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In today’s digital age, email has become a central communication tool for personal and professional correspondence. However, the convenience of emails is accompanied by the ever-present threat of phishing attacks, malware, and other cyber threats. In fact – according to a press release from Deloitte – 91% of all cyber-attacks begin with an email.

To combat this – we are more and more implementing warning banners to alert users about potentially harmful emails. But is this approach enough? Or should we be changing our email habits to ensure riskier emails do not reach our inbox at all?

Let’s explore the concept of habituation – a natural trait of all animal organisms – and why a more robust email filtering strategy is essential.

Understanding Habituation

Habituation is a psychological phenomenon where repeated exposure to a stimulus results in a decrease in response to that stimulus over time. In the context of email security, when users frequently encounter warning banners on emails, they may start to ignore these warnings, assuming they are false alarms or not as serious.

This desensitization can be dangerous as it may lead to complacency, and blatantly missing key warnings which have the reverse effect as intended and therefore increasing the likelihood of clicking on a malicious link or downloading an infected attachment.

The Problem with Current Email Security Practices

Currently, many email systems flag suspicious emails with banners but still deliver them to the user’s primary inbox. This practice has two major flaws:

  1. Ineffectiveness of Banners Over Time: As users become habituated to seeing warning banners, they might not take them seriously. This habituation effect means that even when a real threat presents itself, the user might disregard the banner as just another false positive.
  2. User Error and Complacency: Placing the onus on users to make the right decision every time they encounter a risky email is unrealistic. Despite training and awareness efforts, the average user is not a cybersecurity expert and can make mistakes, especially if they are under pressure or distracted.

Why Shifting Riskier Emails to Junk is a Better Approach

To mitigate the risks associated with habituation and user error, a more stringent approach to handling potentially dangerous emails should be considered. Here’s why shifting riskier emails directly to the junk folder, complete with warning banners, might be a more effective strategy:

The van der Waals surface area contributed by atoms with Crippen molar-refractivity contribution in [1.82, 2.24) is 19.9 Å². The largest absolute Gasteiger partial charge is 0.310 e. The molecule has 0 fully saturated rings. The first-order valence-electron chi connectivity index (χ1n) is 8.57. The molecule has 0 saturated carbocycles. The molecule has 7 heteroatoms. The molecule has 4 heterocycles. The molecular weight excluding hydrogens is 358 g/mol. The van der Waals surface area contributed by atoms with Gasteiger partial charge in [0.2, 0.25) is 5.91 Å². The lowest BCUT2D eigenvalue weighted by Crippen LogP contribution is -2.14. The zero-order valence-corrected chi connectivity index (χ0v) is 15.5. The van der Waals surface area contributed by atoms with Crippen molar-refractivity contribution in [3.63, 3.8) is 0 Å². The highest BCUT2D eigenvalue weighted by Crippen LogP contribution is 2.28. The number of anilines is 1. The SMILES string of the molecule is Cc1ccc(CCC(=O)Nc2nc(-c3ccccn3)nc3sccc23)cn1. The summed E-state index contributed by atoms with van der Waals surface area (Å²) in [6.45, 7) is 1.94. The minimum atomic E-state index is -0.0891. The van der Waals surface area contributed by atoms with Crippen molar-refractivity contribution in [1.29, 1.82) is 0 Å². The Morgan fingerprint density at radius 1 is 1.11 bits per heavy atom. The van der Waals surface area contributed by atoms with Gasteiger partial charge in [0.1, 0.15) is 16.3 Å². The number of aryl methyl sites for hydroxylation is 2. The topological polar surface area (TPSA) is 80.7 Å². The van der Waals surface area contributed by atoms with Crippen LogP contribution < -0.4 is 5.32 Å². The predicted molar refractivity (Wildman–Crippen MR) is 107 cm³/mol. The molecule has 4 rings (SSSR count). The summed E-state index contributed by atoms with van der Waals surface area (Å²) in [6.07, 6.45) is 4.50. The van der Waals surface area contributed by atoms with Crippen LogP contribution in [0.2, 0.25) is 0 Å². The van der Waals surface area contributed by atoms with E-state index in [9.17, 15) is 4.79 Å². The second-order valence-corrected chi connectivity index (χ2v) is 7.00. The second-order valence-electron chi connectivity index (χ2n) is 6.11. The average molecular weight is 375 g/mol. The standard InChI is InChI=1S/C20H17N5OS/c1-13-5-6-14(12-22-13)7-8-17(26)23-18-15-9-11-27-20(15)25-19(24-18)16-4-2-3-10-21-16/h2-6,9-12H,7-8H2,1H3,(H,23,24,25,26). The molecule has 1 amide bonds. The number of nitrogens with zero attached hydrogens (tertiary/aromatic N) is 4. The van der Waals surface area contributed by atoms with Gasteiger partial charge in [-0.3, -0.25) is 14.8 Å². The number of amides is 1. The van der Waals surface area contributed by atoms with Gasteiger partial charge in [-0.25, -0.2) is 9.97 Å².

1. Reduces the Habituation Effect: By not routinely exposing users to risk warnings in their primary inbox, we reduce the chance of them becoming desensitized to these alerts. When a user has to actively check their junk folder and sees a warning banner, they are more likely to take notice and proceed with caution.
  2. Limits Direct Exposure: Placing emails that trigger security flags directly into the junk folder minimizes the user’s interaction with potential threats. This setup adds an extra layer of protection by limiting the chances of accidental clicks on dangerous links or attachments.
  3. Enhances Overall Email Hygiene: Encouraging users to maintain a cleaner primary inbox by automatically filtering out potential threats can also help in improving overall email management practices, making important communications less likely to be overlooked.

Our email filtering process

As part of our core packages – we implement aggressive filtering rules that assess the risk level of incoming emails more stringently. This involves:

  • Advanced machine learning algorithms to detect phishing and spoofing attempts more accurately.
  • Integration of real-time threat intelligence to keep up with emerging cyber threats.
  • User training focused on managing the junk email folder and recognizing when to take warning banners seriously.

The effectiveness of these tools is greatly dependent on the end user recognizing and interpreting these analyzed results – which can be greatly impacted by Habituation.


Changing email habits by adopting stronger filters that move riskier emails directly to the junk folder could significantly enhance cybersecurity. By reducing the exposure to warning banners and minimizing direct contact with potentially harmful emails, organizations can protect themselves more effectively against cyber threats. This proactive approach not only prevents habituation but also reinforces better email management practices, leading to a safer digital environment for all users.